Tuesday, March 01, 2005

Profit is a dirty word

So, the HSBC bank made profits of nearly £10 billion in 2004, a record for any "British" bank (as, of course, a bank called the Hong Kong and Shanghai Banking Corporation must be). A lot of people don't like banks and assume that they make profits by ripping off their customers. No doubt, like all businesses, they do go in for this to the extent that they can get away with it, but this is not the source of their profits. Profits represent wealth (a claim on useful things) and there is only one source of wealth: the application of human labour, mental and physical, to materials that originally came from Nature. Since banks produce nothing, where do their profits come from? Where did the HSBC's £10 billion come from? There is only one possible source: the work of those who actually produce wealth. These produce surplus value for their immediate employers, a part of which is passed on to banks and other non-producing businesses performing a useful role in the capitalist economy through the averaging of the rate of profit on equal amounts of capital invested. In other words, the surplus value extracted from the immediate wealth-producers is shared out, through competition, amongst the various sections of the capitalist class. That's the source of all profits, not just those of the banks. According to today's papers Tory leader Michael Howard is too complain in a speech today that "too often in our country profit is used as a dirty word". We'd say it is not used often enough in this way since it really is a dirty word, describing as it does the proceeds of the exploitation of the class of wage and salary workers.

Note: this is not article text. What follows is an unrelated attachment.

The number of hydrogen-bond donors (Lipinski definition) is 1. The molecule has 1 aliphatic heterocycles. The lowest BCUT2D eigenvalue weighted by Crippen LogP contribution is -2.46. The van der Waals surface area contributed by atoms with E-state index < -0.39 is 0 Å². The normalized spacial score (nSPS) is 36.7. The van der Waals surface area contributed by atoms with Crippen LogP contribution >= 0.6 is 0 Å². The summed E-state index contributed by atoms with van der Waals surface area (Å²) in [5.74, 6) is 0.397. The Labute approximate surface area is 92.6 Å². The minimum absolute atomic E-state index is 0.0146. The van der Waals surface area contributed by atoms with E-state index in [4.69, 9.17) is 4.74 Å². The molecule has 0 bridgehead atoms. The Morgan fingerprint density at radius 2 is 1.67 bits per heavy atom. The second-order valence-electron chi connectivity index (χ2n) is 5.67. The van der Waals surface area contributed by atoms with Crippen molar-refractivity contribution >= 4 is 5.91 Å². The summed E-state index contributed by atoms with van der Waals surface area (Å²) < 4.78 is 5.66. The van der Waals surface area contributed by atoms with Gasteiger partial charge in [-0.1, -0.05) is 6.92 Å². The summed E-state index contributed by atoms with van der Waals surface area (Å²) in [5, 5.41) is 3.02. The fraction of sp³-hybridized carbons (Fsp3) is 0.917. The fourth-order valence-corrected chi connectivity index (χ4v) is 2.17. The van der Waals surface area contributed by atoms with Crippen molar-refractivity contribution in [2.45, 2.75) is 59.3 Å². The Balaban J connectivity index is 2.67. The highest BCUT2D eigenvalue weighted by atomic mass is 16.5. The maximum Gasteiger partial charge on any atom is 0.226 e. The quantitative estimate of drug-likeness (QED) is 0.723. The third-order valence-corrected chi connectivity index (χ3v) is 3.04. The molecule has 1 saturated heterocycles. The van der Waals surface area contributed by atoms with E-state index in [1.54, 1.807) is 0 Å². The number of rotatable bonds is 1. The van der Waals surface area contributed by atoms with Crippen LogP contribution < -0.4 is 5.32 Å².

Nobody made this point in the various phone-in programmes that commented on HSBC's record profits, not even those who criticised them. Some callers saw nothing wrong with the bank's profits, the patriots among them saying it was a good thing that a "British company" should make profits. The critics only criticised the profits as excessive. BBC Radio 2 phoned someone they called a "socialist". It turned out to be ex-Labour MP and leader of the Militant Tendency, Dave Nellist, whose Trotskyist group has been trying to usurp our name of "Socialist Party". He wasn't against profits either; he just wanted the bank to be nationalised so that its profits could be used "for the benefit of the people". In other words, private profits "obscene", State profits OK. Or, private capitalism bad, State capitalism good. Next time the BBC want the opinion of a socialist perhaps they'll contact somebody who really is a socialist. They'd have told them that in a society based on common ownership and democratic control with production solely for use there'd be no need for banks as there'd be no need for money. And of course no profits or exploitation either.

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